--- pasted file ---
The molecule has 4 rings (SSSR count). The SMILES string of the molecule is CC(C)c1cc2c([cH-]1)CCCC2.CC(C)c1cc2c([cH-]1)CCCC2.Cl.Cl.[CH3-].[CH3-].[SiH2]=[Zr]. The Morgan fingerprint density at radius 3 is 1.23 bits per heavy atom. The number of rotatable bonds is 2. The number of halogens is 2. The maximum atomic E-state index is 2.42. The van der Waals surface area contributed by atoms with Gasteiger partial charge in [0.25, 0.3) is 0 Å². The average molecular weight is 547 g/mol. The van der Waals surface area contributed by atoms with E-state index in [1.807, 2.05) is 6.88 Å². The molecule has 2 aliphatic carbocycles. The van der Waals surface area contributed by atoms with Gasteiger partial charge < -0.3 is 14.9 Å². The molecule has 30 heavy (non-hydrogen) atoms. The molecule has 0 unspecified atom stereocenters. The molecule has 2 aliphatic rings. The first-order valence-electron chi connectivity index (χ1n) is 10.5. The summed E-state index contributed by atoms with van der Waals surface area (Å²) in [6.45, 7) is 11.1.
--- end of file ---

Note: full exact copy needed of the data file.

The molecule has 4 rings (SSSR count). The SMILES string of the molecule is CC(C)c1cc2c([cH-]1)CCCC2.CC(C)c1cc2c([cH-]1)CCCC2.Cl.Cl.[CH3-].[CH3-].[SiH2]=[Zr]. The Morgan fingerprint density at radius 3 is 1.23 bits per heavy atom. The number of rotatable bonds is 2. The number of halogens is 2. The maximum atomic E-state index is 2.42. The van der Waals surface area contributed by atoms with Gasteiger partial charge in [0.25, 0.3) is 0 Å². The average molecular weight is 547 g/mol. The van der Waals surface area contributed by atoms with E-state index in [1.807, 2.05) is 6.88 Å². The molecule has 2 aliphatic carbocycles. The van der Waals surface area contributed by atoms with Gasteiger partial charge < -0.3 is 14.9 Å². The molecule has 30 heavy (non-hydrogen) atoms. The molecule has 0 unspecified atom stereocenters. The molecule has 2 aliphatic rings. The first-order valence-electron chi connectivity index (χ1n) is 10.5. The summed E-state index contributed by atoms with van der Waals surface area (Å²) in [6.45, 7) is 11.1.